Spontaneous Social Conventions: An Experimental Study of Cultural Evolution
Damon Centola, U Pennsylvania, Communications
Social conventions are the foundation of social cooperation and productive economic activity, yet very little is known about how and when they form. Prominent theories argue that widely shared social conventions depend up on coordinating mechanisms, such as incentives for global coordination, aggregated information, and social leadership. We explore a competing ‘evolutionary’ theory of conventions, which hypothesizes that broad social coordination can emerge without any of these mechanisms. We use an Internet experiment to study the real-time evolution of endogenous collective behaviors from a ‘state of nature’ in which there are an infinite number of possible cultural conventions and no incentives for global coordination. Our results confirm our formal hypotheses, demonstrating that changes to network connectivity can generate the spontaneous formation of global social conventions. The results have unexpected implications for the evolution of culture in the expanding online domain.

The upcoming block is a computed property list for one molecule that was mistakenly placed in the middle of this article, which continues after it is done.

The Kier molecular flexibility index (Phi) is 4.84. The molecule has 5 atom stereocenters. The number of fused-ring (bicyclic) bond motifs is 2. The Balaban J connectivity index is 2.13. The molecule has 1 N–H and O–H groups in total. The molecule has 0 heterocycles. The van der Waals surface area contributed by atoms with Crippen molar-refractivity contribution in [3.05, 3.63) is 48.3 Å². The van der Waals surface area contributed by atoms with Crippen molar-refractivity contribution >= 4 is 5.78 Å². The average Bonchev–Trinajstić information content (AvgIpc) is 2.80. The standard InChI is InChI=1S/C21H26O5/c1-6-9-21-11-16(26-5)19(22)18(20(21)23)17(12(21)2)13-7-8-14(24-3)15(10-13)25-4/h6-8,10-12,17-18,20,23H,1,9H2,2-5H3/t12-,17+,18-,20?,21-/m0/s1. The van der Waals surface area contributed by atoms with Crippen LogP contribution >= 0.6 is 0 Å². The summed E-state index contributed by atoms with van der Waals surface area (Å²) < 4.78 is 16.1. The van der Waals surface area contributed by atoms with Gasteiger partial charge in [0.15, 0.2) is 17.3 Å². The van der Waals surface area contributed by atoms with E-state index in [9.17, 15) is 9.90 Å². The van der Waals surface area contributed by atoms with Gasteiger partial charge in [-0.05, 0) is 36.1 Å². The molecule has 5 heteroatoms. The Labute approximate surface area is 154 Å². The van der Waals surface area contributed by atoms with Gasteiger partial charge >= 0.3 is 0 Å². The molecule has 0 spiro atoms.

April, 4 2016 | 12:30 p.m. - 2:00 p.m. | 270 Gross Hall